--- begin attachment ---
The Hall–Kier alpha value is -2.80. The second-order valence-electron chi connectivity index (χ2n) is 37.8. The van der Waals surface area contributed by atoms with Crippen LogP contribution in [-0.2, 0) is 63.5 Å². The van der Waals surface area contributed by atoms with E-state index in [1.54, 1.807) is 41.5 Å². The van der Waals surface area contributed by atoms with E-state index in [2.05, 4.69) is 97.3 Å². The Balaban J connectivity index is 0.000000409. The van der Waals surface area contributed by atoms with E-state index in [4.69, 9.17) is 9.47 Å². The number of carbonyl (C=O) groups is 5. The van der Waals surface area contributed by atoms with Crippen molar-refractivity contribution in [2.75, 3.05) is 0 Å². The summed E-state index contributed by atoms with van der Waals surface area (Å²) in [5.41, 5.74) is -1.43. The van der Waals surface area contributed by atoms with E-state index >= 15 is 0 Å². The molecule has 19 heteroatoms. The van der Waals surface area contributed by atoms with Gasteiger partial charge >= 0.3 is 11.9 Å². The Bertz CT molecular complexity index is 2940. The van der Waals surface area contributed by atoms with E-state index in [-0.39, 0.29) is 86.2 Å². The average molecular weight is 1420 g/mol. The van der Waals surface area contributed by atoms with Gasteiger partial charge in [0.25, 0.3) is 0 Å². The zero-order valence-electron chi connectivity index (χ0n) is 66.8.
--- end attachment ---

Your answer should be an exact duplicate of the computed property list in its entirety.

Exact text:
The Hall–Kier alpha value is -2.80. The second-order valence-electron chi connectivity index (χ2n) is 37.8. The van der Waals surface area contributed by atoms with Crippen LogP contribution in [-0.2, 0) is 63.5 Å². The van der Waals surface area contributed by atoms with E-state index in [1.54, 1.807) is 41.5 Å². The van der Waals surface area contributed by atoms with E-state index in [2.05, 4.69) is 97.3 Å². The Balaban J connectivity index is 0.000000409. The van der Waals surface area contributed by atoms with E-state index in [4.69, 9.17) is 9.47 Å². The number of carbonyl (C=O) groups is 5. The van der Waals surface area contributed by atoms with Crippen molar-refractivity contribution in [2.75, 3.05) is 0 Å². The summed E-state index contributed by atoms with van der Waals surface area (Å²) in [5.41, 5.74) is -1.43. The van der Waals surface area contributed by atoms with E-state index >= 15 is 0 Å². The molecule has 19 heteroatoms. The van der Waals surface area contributed by atoms with Gasteiger partial charge >= 0.3 is 11.9 Å². The Bertz CT molecular complexity index is 2940. The van der Waals surface area contributed by atoms with E-state index in [-0.39, 0.29) is 86.2 Å². The average molecular weight is 1420 g/mol. The van der Waals surface area contributed by atoms with Gasteiger partial charge in [0.25, 0.3) is 0 Å². The zero-order valence-electron chi connectivity index (χ0n) is 66.8.